If Bill Snyder is a wizard, I don’t want to know what Art Briles is because he must be something in order to be the orchestrator of one of the most terrifying offenses in college football this year and recent memory. And he’s done it all at Baylor.
Of course when we talk Baylor, and more specifically, Baylor and Iowa State, we can’t help but shriek from what happened in Waco in 2013. It was a devastating night for the Cyclone football program. In the middle of a difficult season, with our coach that has brought us so much hope, we were all humbled and humiliated by a program that was once the dirty concrete under the doormat…not just the doormat. It was the biggest defeat by scoring margin in the history of Iowa State football and suddenly everything was in question.
Immediately following that debacle nobody wanted to analyze the mess that we had all just seen, however much of it you were able to watch. So let’s take a look at it now because I think there is a lot we can learn from the 2013 matchup that can shape how we look at this game this Saturday.
First off, when you give up 71 points and only score seven (in the last minute of the game no less), everything went wrong. Everything. Every. Thing.
However, in the three phases of the game the defense wasn’t the biggest contributor to that implosion. Sounds like crazy talk, but it isn’t.
- Iowa State had 15 offensive possessions in the game and only two of them took more than 2:20 off of the game clock, and one of those was the last scoring drive that ended with less than one minute to play.
- Three of the 15 possessions were turnovers on the first or second play of the drive which chewed up an average of 21 seconds of game clock.
- Six separate possessions were three plays and a punt that took an average of 1:44.
- Another four possessions registered between four to six plays before punting the ball away and lasted an average of 2:17.
In summary, nine of the 15 offensive possessions were three and outs or worse (turnovers instead of punts) and four more possessions were six plays or less and gained an average of 11 yards per drive (with a maximum of 18 yards).
The offensive struggles from 2013 are well documented and a secret to no one, yet this game stands out as bottom of the barrel. Below is how the numbers compared from the other 11 Iowa State games for how well ISU moved the ball on each drive. ("2 & TO – a turnover on the first or second play of the drive.)
Last season, the Cyclones effectively and nearly literally gave the ball right back to Baylor almost as quickly as possible. And this was a Bears team that by year’s end averaged losing the time of possession battle by nearly six minutes per game. Give a devastating offense that many opportunities and you will be, well, devastated.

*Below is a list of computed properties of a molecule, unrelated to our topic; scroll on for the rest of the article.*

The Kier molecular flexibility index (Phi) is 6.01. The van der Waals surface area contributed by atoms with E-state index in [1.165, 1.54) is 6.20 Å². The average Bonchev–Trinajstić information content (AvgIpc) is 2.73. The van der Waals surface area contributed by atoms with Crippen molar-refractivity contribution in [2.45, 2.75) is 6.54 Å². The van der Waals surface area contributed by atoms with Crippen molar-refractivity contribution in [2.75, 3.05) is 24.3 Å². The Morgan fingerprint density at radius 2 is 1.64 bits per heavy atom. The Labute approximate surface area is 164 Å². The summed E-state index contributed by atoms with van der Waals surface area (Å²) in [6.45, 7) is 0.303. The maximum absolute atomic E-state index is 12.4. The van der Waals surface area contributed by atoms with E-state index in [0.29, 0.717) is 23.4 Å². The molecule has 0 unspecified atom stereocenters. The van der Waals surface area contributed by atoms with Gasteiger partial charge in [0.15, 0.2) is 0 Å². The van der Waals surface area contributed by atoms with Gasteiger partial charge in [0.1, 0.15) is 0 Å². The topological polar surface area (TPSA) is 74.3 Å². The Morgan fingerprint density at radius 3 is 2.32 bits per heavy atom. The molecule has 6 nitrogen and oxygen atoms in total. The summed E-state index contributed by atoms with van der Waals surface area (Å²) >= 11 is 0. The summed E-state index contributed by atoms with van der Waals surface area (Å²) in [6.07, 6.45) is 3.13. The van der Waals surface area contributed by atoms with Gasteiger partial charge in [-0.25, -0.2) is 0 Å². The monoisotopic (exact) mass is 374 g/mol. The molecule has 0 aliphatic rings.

The other thing this paltry offense did to Iowa State was destroy any hope for their defense with the awful field position they were constantly backed into. Four of Baylor’s 14 drives started at their 45 yard line or better and two of those started inside the Cyclone 30 yard line. Somehow (read: Kirby Van Der Kamp), all told for the game the Bears average field position was starting at their 32 yard line. Thanks to being pinned inside the 10 yard line twice and the 20 yard line three more times (though Baylor still scored three touchdowns and kicked one field goal on those five possessions).
And, oh by the way, Baylor also returned a punt for a touchdown and a kickoff for a touchdown.
That is a lot of pressure on a defense that already isn’t that great and the entire game is an example of an overmatched team losing in every phase of the game and how things can quickly spiral out of control.
What does it mean for this year?
Well, the season is still very early but there has already been improvement for the offense moving the ball over last season and more importantly within this season. Similar to the table above with success moving the ball, below is how the Cyclones have evolved from last year and improved this year:
One point that I think does need to be made is that the goal should not be a “ball control” offense for Iowa State. They aren’t good enough at this point to adapt their game to help the defense. The offense has to do whatever it can to score and not just worry about keeping the Baylor offense off the field. But it is obvious that an offense that scores more is having more success and keeping the ball longer than they did in 2013 in Waco.
Will a more successful offensive performance lead the Cyclones to an upset victory? Maybe not, but it is one necessary component to blazing that trail. Special teams will have to be perfect and the defense will have to find a way to get stops, get lucky, and find a few turnovers. And, with a seven o’clock nationally televised game the fans need to get weird.
A great ISU performance would leave the Waco terrors in the dust but they could be completely erased with another stunning win in the Paul Rhoads era.